First House Detox of Newport Beach Hit with $10.25 mil Judgment in Bulimic Man's Death
Detox centers were accused of "buying and selling" young clients such as Brandon Jacques "like they were pieces of meat."
Courtesy of Anna Menedjian/Sizemore Law Firm
An Orange County Superior Court jury recently awarded more than $10.25 million to the parents of a young man who died while in the care of a Newport Beach drug and alcohol detox center, plaintiff attorneys announced.
Ted and Kim Jacques alleged in a wrongful death lawsuit that First House LLC was negligent in accepting 20-year-old Brandon Jacques as a client, according to a statement from Anne Menedjian, a litigation consultant with the El Segundo-based Sizemore Law Firm that represents the couple.
The controversial Morningside Recovery of Newport Beach, which has since relocated to Irvine, had advertised itself as qualified to treat addictions and eating disorders before Brandon Jacques went there for treatment of bulimia, according to the statement.
But after several weeks at Morningside, Jacques was told that the facility could not treat his eating disorder and that he required "higher care," so they agreed a decision on a new treatment facility would be made the following week, according to the statement. Jacques did not know that a decision had already been reached to have him transferred to First House, "a place that cut a discount deal with Morningside to handle Morningside's 'overflow,'" the statement reads.
"First House was not licensed or equipped to handle people with eating disorders," reads the statement, and Jacques died on April 2, 2011, from "cardiac arrest caused by his electrolyte imbalances that resulted from his unabated binging and purging."
"By simply reading internal emails, the jury was able to see the reality of what these free standing detox facilities are doing in their community," says Shawn Foster, co-counsel representing the Jacques family from Kansas City, Missouri, in the statement. "The facilities admitted in internal emails that they were buying and selling these kids, like they were a piece of meat. The jury heard that these facilities are run and managed by convicted felons, that simply put profit ahead of safety and prey on people when their families are at their most vulnerable moment."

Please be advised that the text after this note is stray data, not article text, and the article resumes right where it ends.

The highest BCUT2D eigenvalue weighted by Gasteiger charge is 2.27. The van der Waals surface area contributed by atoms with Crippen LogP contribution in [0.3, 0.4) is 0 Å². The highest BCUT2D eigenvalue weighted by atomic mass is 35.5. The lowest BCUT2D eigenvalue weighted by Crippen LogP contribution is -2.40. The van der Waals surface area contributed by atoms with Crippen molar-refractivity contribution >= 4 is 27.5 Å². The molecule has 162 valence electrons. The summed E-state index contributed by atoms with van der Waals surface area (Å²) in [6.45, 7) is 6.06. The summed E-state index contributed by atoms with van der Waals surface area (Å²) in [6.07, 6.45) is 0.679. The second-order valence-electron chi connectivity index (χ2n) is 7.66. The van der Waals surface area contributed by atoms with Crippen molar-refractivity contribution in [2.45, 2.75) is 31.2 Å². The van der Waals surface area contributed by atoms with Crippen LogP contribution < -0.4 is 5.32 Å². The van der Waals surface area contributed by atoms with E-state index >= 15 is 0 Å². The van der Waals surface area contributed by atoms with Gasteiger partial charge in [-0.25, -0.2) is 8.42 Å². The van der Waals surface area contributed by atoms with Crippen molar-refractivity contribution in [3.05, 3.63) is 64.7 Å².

"It's a parent's worst nightmare," added David Skeens, another co-counsel for the parents from Kansas City. "Your child has a serious medical condition and you think you have them in a place that can and is treating them. Instead, it was all a lie just to make a buck. The jury understood that and made the right decision."
The attorneys report that jury deliberated less than two hours on Feb. 24 before finding First House negligent in the young man's death. The jury verdict included $10.25 million in non-economic damages for the loss of Brandon's love, comfort, affection, care, assistance, protection, society, moral support and companionship, and $40,622.50 for funeral and burial costs, say the attorneys.
The jury found First House 80 percent at fault and Morningside Recovery, which had settled with the parents before trial, 20 percent at fault, the statement claims.
The judge must still sign off on the proposed judgment.
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